The 47 Republican signatories to an open letter discouraging the Iranian government from striking a nuclear deal with the Obama administration have been denounced for committing a broad spectrum of infractions: from the conceptual misdemeanor of embarrassing the president as he conducts U.S. foreign policy to genuine felonies like violating the Logan Act—which prohibits individuals from conducting freelance diplomacy with foreign governments—and outright treason.
These critics are so fixated on the form of the action these senators took that they’ve drowned out most substantive criticisms of its inept strategy and the GOP’s unspoken foreign policy objective—regime change in Iran. With respect to both the merits of the accusations, and the direction of their focus, they’re also wrong.
To see why, consider these two thought experiments.
First, imagine that Senator Tom Cotton, who drafted the offending document, had written it as an opinion column rather than an open letter. Senate Republicans didn’t send the Iranian government any private correspondence as far as we know. They didn’t “send” anything at all, really, except perhaps to select reporters. They issued a press release, and then slapped the equivalent of “Dear Sirs” on top of it. If 47 Republican senators had instead co-bylined an op-ed containing all of the same factual information that appears in the letter, and with Iranian officials as its intended audience, nobody would’ve questioned its legality or legitimacy.
The letter begins, “It has come to our attention while observing your nuclear negotiations with our government that you may not fully understand our constitutional system. Thus, we are writing to bring to your attention two features of our Constitution.” This is a genuinely preposterous supposition. But imagine it appeared in the Wall Street Journal’s opinion section rendered as, “It has come to our attention while observing nuclear negotiations between our government and the government of Iran that some of the parties may not fully understand our constitutional system. Thus, we are writing to raise awareness of two features of our Constitution.”
This would have been a terrible, tedious op-ed. Its subversiveness might have caused a stir. But I can’t imagine anyone would have called it treasonous.
Cotton’s execution here was reckless and feckless in equal measure. And yes, it’s unconventional for a partisan congressional caucus to undermine a sitting president’s foreign policy like this. But you can’t untangle his tactics from his goals unless you’re willing to accept a certain level of congressional abdication from foreign policy under all circumstances. What makes Cotton reckless isn’t so much that he’s willing to go to extraordinary lengths to achieve his purpose. Its that his purpose is extremely unwise.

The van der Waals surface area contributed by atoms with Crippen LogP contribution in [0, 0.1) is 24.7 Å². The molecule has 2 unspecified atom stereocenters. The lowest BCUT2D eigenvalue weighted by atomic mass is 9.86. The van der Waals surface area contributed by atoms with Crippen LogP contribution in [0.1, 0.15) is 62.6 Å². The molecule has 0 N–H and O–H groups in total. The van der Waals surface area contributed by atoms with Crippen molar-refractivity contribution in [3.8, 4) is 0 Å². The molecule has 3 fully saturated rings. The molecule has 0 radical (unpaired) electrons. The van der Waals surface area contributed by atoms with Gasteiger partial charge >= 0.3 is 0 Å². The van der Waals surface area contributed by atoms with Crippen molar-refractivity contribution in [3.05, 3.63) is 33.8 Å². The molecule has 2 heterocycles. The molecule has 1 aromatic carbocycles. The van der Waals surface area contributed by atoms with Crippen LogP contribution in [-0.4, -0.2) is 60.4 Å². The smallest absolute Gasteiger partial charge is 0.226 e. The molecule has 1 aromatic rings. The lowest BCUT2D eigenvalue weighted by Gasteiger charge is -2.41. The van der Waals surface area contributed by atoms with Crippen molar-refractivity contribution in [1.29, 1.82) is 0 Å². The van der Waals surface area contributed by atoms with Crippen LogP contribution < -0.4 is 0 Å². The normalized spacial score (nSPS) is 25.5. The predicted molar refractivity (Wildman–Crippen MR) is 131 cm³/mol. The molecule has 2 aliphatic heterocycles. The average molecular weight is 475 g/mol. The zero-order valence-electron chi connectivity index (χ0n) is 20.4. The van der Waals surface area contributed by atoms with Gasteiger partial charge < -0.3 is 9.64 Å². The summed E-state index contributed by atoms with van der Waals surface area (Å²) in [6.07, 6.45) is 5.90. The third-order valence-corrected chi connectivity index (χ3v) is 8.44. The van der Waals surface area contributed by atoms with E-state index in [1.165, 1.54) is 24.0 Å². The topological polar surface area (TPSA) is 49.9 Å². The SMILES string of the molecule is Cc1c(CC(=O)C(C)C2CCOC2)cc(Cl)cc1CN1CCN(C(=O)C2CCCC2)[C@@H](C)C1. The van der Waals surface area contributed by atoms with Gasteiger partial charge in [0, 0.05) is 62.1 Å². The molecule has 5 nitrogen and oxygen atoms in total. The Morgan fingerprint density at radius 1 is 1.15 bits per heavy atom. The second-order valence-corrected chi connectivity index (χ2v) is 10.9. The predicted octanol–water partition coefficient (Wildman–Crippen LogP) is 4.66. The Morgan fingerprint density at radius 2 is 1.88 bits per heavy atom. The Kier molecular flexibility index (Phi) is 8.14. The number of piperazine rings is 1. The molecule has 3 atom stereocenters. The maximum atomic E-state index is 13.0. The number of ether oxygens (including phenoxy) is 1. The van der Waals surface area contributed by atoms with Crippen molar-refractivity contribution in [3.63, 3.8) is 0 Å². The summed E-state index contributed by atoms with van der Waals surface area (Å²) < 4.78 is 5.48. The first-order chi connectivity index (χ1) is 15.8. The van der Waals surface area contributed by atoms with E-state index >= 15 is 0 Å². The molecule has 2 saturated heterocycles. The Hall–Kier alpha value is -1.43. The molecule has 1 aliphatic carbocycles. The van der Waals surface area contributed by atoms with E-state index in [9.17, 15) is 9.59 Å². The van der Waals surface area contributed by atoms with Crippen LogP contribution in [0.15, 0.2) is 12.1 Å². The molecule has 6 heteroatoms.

Not everyone in Congress has such bad ideas. In 2003, too many Democrats voted to grant President George W. Bush the authority to use military force in Iraq. This was a generational error. We’d all be better off today if they’d refused, and that wouldn’t have violated any vaunted foreign policy norms. But what if convincing fellow Senate Democrats to resist the Bush administration required extraordinary interference? If a Democrat had read conflicting weapons of mass destruction intelligence into the record on the Senate floor and warned the British government and other allies that Bush was manipulating them into war. This would’ve ruptured the normative foundations of foreign policy like an earthquake. It also would have been protected by the Constitution, and worth the damage.
An alternate history in which a meddling Democrat derails (or merely disrupts) war with Iraq must also include the fact that Republicans like Tom Cotton would have called him a traitor. And that they’d probably have destroyed his political career—especially if the effort had been successful, and thus never vindicated by a disastrous war. But hypocrisy is beside the point. What matters is whether Republicans today are acting out of a sense of public duty, and whether their objectives are wise and achievable.
I think scuttling a deal to clear the path to regime change is both irresponsible and far-fetched. I also think the atmospherics surrounding the letter itself—that it was written by an ambitious Republican freshman, that GOP presidential hopefuls signed the letter but moderates and experienced foreign policy hands did not, that Cotton is hoping to recruit Republican signatories outside the Senate—suggests Cotton is engaging in intra-coalition politics, rather than solely advancing his substantive foreign policy goals.
But that’s what makes his actions reckless. The point isn't to trivialize procedural objections but that the goals you pursue and meet when you take a step like this should determine how it's judged. If the answer to these same above questions was yes, it would put Cotton's unorthodox tactics in a much different light.